Saturday, August 17, 2013

August 17, 1863: Confederate Catastrophe in Mississippi

Confederate Railroads; click on the map to enlarge it.
Much is made of the exploits of Southern cavalry during the American Civil War. The deeds of Nathan Bedford Forrest and J.E.B. Stuart have become legendary. But neither Forrest or Stuart ever succeeded in inflicting the kind of damage suffered by the Confederacy in Mississippi between August 17 and August 19, 1863.

Earlier in the sumer of 1863, William Tecumseh Sherman had driven Joseph E. Johnston's army out of Jackson, Mississippi and flattened anything of military value in the city. Included in the destruction were key railroad bridges that the Confederates were unable to repair quickly. The break in the railroad left a large amount of Confederate railroad equipment trapped north of Jackson at Grenada, Mississippi.

Early in August 1863, just as the Confederates were starting to think about how to recover the locomotives and rail cars trapped at Grenada, two separate Union cavalry forces set out to capture or destroy them. One force, sent by William T. Sherman from Vicksburg, had instructions to capture the railroad equipment for Union use. The other force, moving from the north, had orders from Stephen A. Hurlbut to destroy the trapped equipment. Hurlbut's men won the race by a few hours and the result was catastrophic for the Confederacy.

The Confederacy began the war with almost 1,200 locomotives and captured a handful from the Union early in the war, but that was it. Locomotives were too bulky to be brought through the blockade in large numbers. The Confederacy had to rely on the 1,200 locomotives it had begun the war with. On this day 150 years ago, almost all of the Confederate rolling stock trapped west of the Pearl River--locomotives and train cars--were destroyed by marauding Union cavalry. Between August 17-19, 1863, the Confederacy lost roughly 5% of its locomotives and a significant portion of its rail cars. That was 5% of all the locomotives in the entire Confederacy, lost in a single day.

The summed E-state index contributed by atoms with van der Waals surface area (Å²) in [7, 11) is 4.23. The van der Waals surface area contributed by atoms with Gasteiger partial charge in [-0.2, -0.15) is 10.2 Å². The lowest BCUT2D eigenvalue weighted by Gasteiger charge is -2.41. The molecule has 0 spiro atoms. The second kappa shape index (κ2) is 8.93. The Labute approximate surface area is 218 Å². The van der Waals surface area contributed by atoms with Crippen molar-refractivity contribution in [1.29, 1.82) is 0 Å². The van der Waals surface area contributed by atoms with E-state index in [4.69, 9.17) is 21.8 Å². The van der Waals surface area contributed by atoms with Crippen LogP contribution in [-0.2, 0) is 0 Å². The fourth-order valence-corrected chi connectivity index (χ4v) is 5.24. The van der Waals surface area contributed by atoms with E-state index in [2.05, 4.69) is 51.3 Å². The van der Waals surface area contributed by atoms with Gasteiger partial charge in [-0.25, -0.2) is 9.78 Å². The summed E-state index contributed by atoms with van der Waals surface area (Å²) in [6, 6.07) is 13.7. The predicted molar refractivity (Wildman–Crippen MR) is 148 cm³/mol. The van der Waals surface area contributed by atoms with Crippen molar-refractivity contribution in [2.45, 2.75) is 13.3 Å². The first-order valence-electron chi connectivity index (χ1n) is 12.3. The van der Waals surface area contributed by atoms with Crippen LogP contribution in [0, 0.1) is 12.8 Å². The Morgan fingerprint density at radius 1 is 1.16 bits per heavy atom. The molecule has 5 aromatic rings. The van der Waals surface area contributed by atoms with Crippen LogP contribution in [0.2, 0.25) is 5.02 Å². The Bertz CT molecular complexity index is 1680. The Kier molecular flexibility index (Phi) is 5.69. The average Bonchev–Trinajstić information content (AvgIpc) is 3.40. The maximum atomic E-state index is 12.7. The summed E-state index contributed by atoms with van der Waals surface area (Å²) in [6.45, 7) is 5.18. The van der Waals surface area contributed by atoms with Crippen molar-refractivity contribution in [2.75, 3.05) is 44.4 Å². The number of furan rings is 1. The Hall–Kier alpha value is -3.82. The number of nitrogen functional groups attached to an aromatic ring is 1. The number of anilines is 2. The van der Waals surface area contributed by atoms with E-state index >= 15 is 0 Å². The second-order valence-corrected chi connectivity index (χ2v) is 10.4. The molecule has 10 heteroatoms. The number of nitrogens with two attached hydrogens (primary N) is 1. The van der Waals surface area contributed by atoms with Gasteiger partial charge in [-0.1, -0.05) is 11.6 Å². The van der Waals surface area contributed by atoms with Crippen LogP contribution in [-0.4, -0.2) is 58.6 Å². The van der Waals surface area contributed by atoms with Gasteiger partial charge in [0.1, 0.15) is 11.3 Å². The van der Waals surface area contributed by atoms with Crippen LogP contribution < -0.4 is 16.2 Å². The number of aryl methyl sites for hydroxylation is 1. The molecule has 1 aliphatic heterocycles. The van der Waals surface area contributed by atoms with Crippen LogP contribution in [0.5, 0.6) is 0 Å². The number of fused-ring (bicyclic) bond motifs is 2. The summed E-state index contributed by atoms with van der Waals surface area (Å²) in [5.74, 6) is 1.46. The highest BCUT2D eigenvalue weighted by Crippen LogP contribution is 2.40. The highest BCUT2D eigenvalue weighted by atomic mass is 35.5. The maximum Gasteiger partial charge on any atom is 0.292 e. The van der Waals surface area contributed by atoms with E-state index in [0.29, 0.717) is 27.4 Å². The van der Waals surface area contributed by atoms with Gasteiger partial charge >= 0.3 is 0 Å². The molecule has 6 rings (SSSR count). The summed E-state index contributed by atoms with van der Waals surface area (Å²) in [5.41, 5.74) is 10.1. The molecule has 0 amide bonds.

LA GRANGE, August 19, 1863.

(Received Headquarters Memphis, August 19, 1863.)

The cavalry force sent from here on the 13th instant, under command of Lieutenant-Colonel Phillips, reached Grenada on the 17th instant, drove Slemons, with 2,000 men and three pieces of artillery, from the place, destroying 57 engines, upwards of 400 cars, the depot buildings, machine-shops, several blacksmith-shops, and a quantity of ordnance and commissary stores, capturing about 50 railroad men and a number of prisoners. After Colonel Phillips, with his command, had accomplished his work, Colonel Winslow appeared with a force from below. His brief report will be sent by to-day's train.

J. K. MIZNER,

Colonel, and Chief of Cavalry.

Major-General HURLBUT.
The Confederacy's rail network had never been strong--and the loss of so many locomotives was a crippling blow. The Confederate transportation network was suffering from the blockade, had lost the inland waterways of the Cumberland, Tennessee, and Mississippi Rivers, and Union cavalry would increasingly target the Confederacy's railroads for destruction.

1 comment:

Confederate Yankee said...

Thank you for this informative article of events in the Western Theater on this day 150 yrs ago. Excellent!